Lost (2004-2010)

Because I'm putting these two together, you might assume that I want Jack and Kate to get together, too. I guess so, but I don't find their on-again/off-again romance very interesting. The Juliet/Sawyer dynamic, on the other hand, feels much more real to me. I have no idea if this relationship is definitively kaput or not (with all the twists and turns in Lost, you never know)... but I sure hope that last season's finale didn't spell the end of "Suliet".

2. Beth Turner & Mick St. John
Moonlight (2007-2008)

This was one of my favourite shows of the 2007-2008 season. It was a pity this cheesy, campy (but fun) show didn't last longer. Mick St. John is a vampire (a relatively young one... I think he was in his 80s) who is also a private investigator. Beth is a human who works for an online news outlet. Their paths eventually cross because of a murder case. Beth doesn't find out about what Mick is until a few episodes into the series, and I loved her reaction. After getting over the initial shock, she was almost giddy with curiosity... and Mick was pretty willing to explain things to her (none of this "I'm so depressed about being a vampire that I'm going to be emo for the next 200 years" nonsense).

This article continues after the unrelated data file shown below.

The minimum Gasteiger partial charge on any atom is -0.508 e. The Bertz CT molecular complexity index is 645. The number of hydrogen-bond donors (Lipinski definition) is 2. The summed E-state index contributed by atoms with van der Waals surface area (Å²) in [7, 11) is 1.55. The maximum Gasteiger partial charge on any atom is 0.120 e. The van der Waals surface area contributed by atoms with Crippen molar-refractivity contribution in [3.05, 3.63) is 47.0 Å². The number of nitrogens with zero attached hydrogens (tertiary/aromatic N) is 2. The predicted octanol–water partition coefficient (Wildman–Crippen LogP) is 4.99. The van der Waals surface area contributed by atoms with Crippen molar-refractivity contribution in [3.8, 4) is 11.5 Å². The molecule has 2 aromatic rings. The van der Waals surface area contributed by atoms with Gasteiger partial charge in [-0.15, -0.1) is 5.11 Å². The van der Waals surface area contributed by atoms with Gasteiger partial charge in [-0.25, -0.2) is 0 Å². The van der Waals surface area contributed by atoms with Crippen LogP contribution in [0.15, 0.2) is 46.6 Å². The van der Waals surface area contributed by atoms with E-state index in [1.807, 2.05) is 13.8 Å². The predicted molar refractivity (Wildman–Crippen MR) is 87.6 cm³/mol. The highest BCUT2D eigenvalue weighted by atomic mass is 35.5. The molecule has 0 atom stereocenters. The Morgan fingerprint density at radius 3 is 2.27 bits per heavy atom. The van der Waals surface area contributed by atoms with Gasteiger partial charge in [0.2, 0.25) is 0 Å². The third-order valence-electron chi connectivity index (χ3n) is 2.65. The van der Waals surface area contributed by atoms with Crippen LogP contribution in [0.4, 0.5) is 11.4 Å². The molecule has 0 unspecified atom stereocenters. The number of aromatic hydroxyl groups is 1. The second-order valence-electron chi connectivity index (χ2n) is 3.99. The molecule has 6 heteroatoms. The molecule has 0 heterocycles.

I think this relationship only would have gotten more interesting. Unfortunately, all we can do is speculate (unless some exec wants to give Moonlight another go; Alex O'Laughlin's new series sucks -- and not in a vampirey way -- so he'll probably be free for such a project soon).

1. Ned & Charlotte "Chuck" Charles
Pushing Daisies (2007-2009)

Yet another victim of network execs who don't know a good thing when they see it, Pushing Daisies introduced us to Ned (I don't think he has a last name... does he?) and his childhood sweetheart, Charlotte Charles (who goes by "Chuck"). These two managed to make a relationship work, even though they couldn't touch each other or Chuck would die... again.

Everything about this show was sweet... from the visuals to Ned's occupation as a piemaker to the romance. At least the two seasons are available on DVD so we can fall in love with one of TV's cutest couples all over again.